DaimlerChrysler is very close to selling its Chrysler division, with Cerberus, the US private equity firm, in pole position to buy the American carmaker.
People familiar with the talks aid an announcement was likely on Monday, but could come later in the week. The deal has to be ratified by Daimler’s supervisory board, which is due to discuss the matter on Monday along with first-quarter results, which will be released on Tuesday. They warned that the situation was “fluid” and, because no deal had been signed, there was a chance that Canadian supplier and car assembler Magna could come back into the running.
A sale of Chrysler would mark the end of perhaps the most high-profile transatlantic merger. But Daimler is likely to keep a minority stake in Chrysler, whoever wins. If Chrysler were sold to Cerberus, it would be one of the biggest names to fall into private equity hands. The risk to the firm’s reputation would be huge because the carmaker is losing money and has struggled in recent decades.
It is unclear how much the private equity group would pay for Chrysler. Billionaire Kirk Kerkorian last month offered $4.5bn for the division, slightly below other rumoured bids. However, under the deal with Cerberus, Daimler would move Chrysler’s more than $10bn worth of healthcare liabilities off its balance sheet – a key goal for selling the division.
But whatever the price paid for a stake in the US carmaker, it will value Chrysler at far less than the $35bn Daimler paid in 1998 in what was at the time billed as a “merger of equals”.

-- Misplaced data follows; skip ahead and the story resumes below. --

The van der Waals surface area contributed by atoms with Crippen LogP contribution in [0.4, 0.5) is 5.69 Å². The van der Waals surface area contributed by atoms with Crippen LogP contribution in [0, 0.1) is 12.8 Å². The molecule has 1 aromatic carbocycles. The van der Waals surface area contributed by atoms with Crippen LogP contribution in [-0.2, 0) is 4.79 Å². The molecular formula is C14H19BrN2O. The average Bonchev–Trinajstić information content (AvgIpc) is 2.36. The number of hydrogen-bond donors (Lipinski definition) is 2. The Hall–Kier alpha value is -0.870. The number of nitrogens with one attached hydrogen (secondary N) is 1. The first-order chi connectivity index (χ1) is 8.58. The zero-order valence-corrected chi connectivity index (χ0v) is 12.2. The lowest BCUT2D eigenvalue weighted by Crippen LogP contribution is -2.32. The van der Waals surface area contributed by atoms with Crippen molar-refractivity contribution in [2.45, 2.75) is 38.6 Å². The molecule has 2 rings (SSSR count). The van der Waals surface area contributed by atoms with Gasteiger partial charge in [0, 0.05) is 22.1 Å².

If Cerberus wins the battle for Chrysler, it is likely to keep existing management in place, led by Tom LaSorda – at least for the time being.
“It is never 100 per cent before you sign it. But it is very likely that it will happen in the next 48 hours that the deal will be signed in favour of Cerberus,” said one person involved in the talks.
A second person said: “It is like buying a house. The seller has a preferred bidder and both sides presume it will go ahead. But something could happen and let in the second bidder.”
Cerberus has been in more detailed talks in recent days than the two other bidders – Magna as well as a consortium of private equity groups, Blackstone and Centerbridge, who are thought to have little chance.
A third person close to negotiations said Cerberus was in “pole position”. Cerberus has two particular trumps: one is the presence of Wolfgang Bernhard, the well-regarded former chief operating officer of Chrysler, as an adviser; the other is the 51 per cent of GMAC, General Motors’ financing arm, that it bought last year as the head of a consortium.
Late last week Magna was still playing up its chances of taking a stake in Chrysler.
All parties declined to comment on a possible sale. Daimler said “all options were still open” and that talks were continuing.